Not Convinced…

    I would like to start off my post by stating that Mr. Daisey is a very good story teller. Yes, he may have had an experience in China that was very close to how he described it, but I think you can almost hear the exaggeration/bias in his voice. My opinion may be a bit harsh, but I am not convinced if this podcast is 100% accurate. Contrary to what many think, China is a very developed country with a growing and advanced infrastructure. Yes, there may be cases where labor laws are broken and workers are treated poorly, but let us not forget that China is not a gruesome third-world country that does not care about its people and only wants to make money. Also, let us not forget that there are companies across the U.S. that also have poor conditions and break a variety of labor laws. I would like to see more formal reports and documentation than one man’s account and a website.

      Regarding the podcast, as is, however, I do find the accusations Mr. Daisey makes to be horrible. If what he is saying is in fact the case, then I would like to think that something is being done about it. It infuriates me that a company with a reputation such as Apple’s, would allow itself to stoop to such low levels and endanger human lives in order to make a few extra bucks, especially when Apple is sitting on so much cash that it doesn’t even know what to do with it. Unfortunately, even if all of these accusations were 100% accurate, the American people would most likely choose their precious iPhones over attempting to make a difference. A small % of people would boycott Apple’s products and protest in an attempt to raise awareness of what is going on, but the majority of people in the US will see the report on the nightly news, say “oh that’s horrible”, and continue to text on their iPhones.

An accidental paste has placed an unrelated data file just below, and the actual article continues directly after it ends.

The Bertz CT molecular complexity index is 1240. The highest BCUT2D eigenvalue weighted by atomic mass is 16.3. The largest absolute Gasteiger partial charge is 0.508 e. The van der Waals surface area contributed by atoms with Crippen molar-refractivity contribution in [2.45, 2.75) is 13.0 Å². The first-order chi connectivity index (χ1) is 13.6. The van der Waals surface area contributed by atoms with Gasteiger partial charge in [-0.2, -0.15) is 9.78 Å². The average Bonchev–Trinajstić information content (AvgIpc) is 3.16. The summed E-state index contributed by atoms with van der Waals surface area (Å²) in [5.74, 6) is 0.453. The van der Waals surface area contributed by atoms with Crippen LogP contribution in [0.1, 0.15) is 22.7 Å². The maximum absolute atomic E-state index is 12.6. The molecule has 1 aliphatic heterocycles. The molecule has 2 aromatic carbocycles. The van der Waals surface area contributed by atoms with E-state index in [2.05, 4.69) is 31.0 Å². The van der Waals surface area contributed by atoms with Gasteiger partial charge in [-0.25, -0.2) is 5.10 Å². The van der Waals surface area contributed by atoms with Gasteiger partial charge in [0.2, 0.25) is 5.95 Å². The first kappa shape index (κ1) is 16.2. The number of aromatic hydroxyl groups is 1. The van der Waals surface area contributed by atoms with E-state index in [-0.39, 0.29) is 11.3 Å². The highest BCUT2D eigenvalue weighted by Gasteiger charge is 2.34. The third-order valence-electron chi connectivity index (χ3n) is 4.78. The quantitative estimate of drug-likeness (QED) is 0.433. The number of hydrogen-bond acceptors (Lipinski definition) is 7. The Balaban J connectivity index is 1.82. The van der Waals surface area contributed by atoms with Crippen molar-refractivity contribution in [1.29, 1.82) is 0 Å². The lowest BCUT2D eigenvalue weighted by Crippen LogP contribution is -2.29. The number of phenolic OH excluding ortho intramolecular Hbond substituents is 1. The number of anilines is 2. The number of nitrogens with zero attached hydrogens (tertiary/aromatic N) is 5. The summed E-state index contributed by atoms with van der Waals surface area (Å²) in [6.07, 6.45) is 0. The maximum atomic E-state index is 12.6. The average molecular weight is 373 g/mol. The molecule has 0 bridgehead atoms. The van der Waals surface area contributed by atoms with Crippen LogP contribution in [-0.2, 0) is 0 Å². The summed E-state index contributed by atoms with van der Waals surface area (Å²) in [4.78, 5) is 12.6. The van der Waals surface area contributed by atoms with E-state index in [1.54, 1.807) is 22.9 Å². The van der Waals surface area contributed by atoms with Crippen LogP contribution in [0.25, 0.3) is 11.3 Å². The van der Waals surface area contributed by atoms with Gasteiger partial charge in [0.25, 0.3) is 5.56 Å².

After listening to this podcast, I would like to know a lot more information on this topic. First, I would like to know Mr. Daisey’s background (though it may seem irrelevant, me being a bit pessimistic of this article I would like to know his educational, employment, and even political backgrounds). Next, I would like to have seen physical video evidence of these accusations. No one can make these accusations have a serious impact, if there is not serious physical evidence to show the public. Also, I would like to know what the Chinese government/Apple/related companies did after this podcast was released to the public and how they responded to such accusations.


Thank you,




2 responses to “Not Convinced…

  1. I agree with you. After listening to the podcast I also questioned its credibility. As I said in my post, there would be a 0.0002% chance of finding an underage worker and he just happened to do so. I liked your point in that video evidence would make his performance more credible. “No one can make these accusations have a serious impact, if there is not serious physical evidence to show the public.” I agree.

  2. The first sentence of your post is very interesting. While you intend it to be a concession before your critique of Mr. Daisey’s work, I find it to strengthen your argument. Mr. Daisey is an excellent story-teller. His skill makes it nearly impossible to detach fact from fiction. and this makes knowing the truth extremely difficult. He makes such intense accusations that they deserve a nearly scientific study of the events happening in China. An artistic portrayal would be more appropriate after more official studies have been completed, so that the audience is not left questioning its validity, as we are here.

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